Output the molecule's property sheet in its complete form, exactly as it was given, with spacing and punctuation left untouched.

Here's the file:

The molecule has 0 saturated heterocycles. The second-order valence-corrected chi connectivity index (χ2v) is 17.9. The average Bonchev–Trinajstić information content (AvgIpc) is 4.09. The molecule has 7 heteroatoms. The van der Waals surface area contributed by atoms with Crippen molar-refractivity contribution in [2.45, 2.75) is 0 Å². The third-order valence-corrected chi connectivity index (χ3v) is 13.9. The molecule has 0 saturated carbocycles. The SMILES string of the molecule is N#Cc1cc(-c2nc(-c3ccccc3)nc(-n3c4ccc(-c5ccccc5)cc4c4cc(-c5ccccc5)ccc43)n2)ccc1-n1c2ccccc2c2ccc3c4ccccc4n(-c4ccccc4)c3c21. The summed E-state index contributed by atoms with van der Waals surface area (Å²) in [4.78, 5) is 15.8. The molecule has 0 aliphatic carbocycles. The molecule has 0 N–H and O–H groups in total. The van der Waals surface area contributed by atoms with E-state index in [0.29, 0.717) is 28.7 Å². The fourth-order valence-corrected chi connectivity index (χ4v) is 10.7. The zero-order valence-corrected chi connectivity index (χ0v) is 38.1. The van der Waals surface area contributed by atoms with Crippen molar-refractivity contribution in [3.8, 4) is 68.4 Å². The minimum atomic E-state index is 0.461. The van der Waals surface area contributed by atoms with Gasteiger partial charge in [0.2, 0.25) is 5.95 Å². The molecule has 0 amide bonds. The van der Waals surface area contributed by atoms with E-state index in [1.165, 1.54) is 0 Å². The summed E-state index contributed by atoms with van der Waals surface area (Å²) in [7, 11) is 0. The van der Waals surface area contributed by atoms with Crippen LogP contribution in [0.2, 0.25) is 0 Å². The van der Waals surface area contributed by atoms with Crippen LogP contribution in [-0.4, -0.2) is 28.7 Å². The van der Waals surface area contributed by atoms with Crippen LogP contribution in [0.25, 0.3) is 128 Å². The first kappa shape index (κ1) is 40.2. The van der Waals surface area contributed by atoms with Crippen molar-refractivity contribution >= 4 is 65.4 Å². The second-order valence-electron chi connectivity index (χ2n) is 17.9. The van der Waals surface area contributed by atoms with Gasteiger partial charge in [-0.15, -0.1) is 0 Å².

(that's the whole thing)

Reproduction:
The molecule has 0 saturated heterocycles. The second-order valence-corrected chi connectivity index (χ2v) is 17.9. The average Bonchev–Trinajstić information content (AvgIpc) is 4.09. The molecule has 7 heteroatoms. The van der Waals surface area contributed by atoms with Crippen molar-refractivity contribution in [2.45, 2.75) is 0 Å². The third-order valence-corrected chi connectivity index (χ3v) is 13.9. The molecule has 0 saturated carbocycles. The SMILES string of the molecule is N#Cc1cc(-c2nc(-c3ccccc3)nc(-n3c4ccc(-c5ccccc5)cc4c4cc(-c5ccccc5)ccc43)n2)ccc1-n1c2ccccc2c2ccc3c4ccccc4n(-c4ccccc4)c3c21. The summed E-state index contributed by atoms with van der Waals surface area (Å²) in [4.78, 5) is 15.8. The molecule has 0 aliphatic carbocycles. The molecule has 0 N–H and O–H groups in total. The van der Waals surface area contributed by atoms with E-state index in [0.29, 0.717) is 28.7 Å². The fourth-order valence-corrected chi connectivity index (χ4v) is 10.7. The zero-order valence-corrected chi connectivity index (χ0v) is 38.1. The van der Waals surface area contributed by atoms with Crippen molar-refractivity contribution in [3.8, 4) is 68.4 Å². The minimum atomic E-state index is 0.461. The van der Waals surface area contributed by atoms with Gasteiger partial charge in [0.2, 0.25) is 5.95 Å². The molecule has 0 amide bonds. The van der Waals surface area contributed by atoms with E-state index in [1.165, 1.54) is 0 Å². The summed E-state index contributed by atoms with van der Waals surface area (Å²) in [7, 11) is 0. The van der Waals surface area contributed by atoms with Crippen LogP contribution in [0.2, 0.25) is 0 Å². The van der Waals surface area contributed by atoms with Crippen LogP contribution in [-0.4, -0.2) is 28.7 Å². The van der Waals surface area contributed by atoms with Crippen LogP contribution in [0.25, 0.3) is 128 Å². The first kappa shape index (κ1) is 40.2. The van der Waals surface area contributed by atoms with Crippen molar-refractivity contribution >= 4 is 65.4 Å². The second-order valence-electron chi connectivity index (χ2n) is 17.9. The van der Waals surface area contributed by atoms with Gasteiger partial charge in [-0.15, -0.1) is 0 Å².